Hymn on Solitude

A poem by James Thomson

Hail, mildly pleasing Solitude,
Companion of the wise and good,
But from whose holy piercing eye
The herd of fools and villains fly.
Oh! how I love with thee to walk,
And listen to thy whispered talk,
Which innocence and truth imparts,
And melts the most obdurate hearts.
A thousand shapes you wear with ease,
And still in every shape you please.
Now wrapt in some mysterious dream,
A lone philosopher you seem;
Now quick from hill to vale you fly,
And now you sweep the vaulted sky;
A shepherd next, you haunt the plain,
And warble forth your oaten strain;
A lover now, with all the grace
Of that sweet passion in your face;
Then, calmed to friendship, you assume
The gentle looking Hertford's bloom,
As, with her Musidora, she
(Her Musidora fond of thee)
Amid the long-withdrawing vale
Awakes the rivalled nightingale.
Thine is the balmy breath of morn,
Just as the dew-bent rose is born;
And, while meridian fervors beat,
Thine is the woodland dumb retreat;
But chief, when evening scenes decay
And the faint landscape swims away,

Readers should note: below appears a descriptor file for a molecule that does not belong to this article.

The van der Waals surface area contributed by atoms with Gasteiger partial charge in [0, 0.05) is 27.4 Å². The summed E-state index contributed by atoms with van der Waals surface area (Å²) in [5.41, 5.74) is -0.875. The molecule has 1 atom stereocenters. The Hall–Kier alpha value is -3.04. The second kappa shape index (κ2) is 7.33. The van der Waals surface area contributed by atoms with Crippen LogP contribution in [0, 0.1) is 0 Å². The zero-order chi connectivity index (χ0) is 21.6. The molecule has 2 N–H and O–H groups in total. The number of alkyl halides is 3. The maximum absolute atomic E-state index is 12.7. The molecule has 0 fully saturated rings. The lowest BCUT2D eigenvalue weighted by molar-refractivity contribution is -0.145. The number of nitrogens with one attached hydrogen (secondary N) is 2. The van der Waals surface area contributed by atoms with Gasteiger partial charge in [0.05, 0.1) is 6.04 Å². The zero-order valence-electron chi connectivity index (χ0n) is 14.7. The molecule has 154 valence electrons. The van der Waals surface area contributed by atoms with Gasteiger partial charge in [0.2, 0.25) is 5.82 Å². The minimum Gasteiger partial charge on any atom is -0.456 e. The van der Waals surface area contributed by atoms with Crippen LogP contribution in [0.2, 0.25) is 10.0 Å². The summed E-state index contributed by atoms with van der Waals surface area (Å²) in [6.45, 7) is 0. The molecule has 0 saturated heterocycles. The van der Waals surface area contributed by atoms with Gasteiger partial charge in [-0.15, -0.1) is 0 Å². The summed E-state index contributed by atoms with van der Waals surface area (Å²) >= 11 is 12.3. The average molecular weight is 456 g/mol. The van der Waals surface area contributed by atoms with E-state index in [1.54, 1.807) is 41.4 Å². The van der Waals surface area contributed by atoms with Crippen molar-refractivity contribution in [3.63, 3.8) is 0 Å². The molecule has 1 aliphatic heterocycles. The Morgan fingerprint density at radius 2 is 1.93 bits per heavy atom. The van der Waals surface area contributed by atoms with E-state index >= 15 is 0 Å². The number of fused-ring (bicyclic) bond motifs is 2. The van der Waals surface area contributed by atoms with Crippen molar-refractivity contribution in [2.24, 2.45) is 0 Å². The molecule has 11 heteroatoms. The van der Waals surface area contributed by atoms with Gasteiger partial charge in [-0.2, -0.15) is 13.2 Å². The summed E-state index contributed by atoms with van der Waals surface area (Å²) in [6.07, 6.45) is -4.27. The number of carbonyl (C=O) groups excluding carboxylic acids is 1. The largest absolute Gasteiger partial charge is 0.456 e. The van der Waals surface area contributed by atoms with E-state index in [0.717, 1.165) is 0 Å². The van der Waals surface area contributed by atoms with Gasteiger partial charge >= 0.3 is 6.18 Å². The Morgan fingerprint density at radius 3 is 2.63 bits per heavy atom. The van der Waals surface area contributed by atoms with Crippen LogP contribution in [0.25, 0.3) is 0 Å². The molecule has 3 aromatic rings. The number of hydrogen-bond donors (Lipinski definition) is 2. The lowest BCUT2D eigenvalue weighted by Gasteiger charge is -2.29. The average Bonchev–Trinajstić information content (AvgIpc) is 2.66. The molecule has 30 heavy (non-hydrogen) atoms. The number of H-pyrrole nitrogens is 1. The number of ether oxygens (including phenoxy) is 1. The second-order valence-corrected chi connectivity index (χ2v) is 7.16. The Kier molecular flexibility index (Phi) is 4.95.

Thine is the doubtful soft decline,
And that best hour of musing thine.
Descending angels bless thy train,
Thy virtues of the sage and swain
Plain Innocence, in white arrayed,
Before thee lifts her fearless head;
Religion's beams around thee shine
And cheer thy glooms with light divine;
About thee sports sweet Liberty,
And rapt Urania sings to thee.
Oh, let me pierce thy secret cell,
And in thy deep recesses dwell!
Perhaps from Norwood's oak-clad hill,
When Meditation has her fill,
I just may cast my careless eyes
Where London's spiry turrets rise,
Think of its crimes, it cares, its pain,
Then shield me in the woods again.

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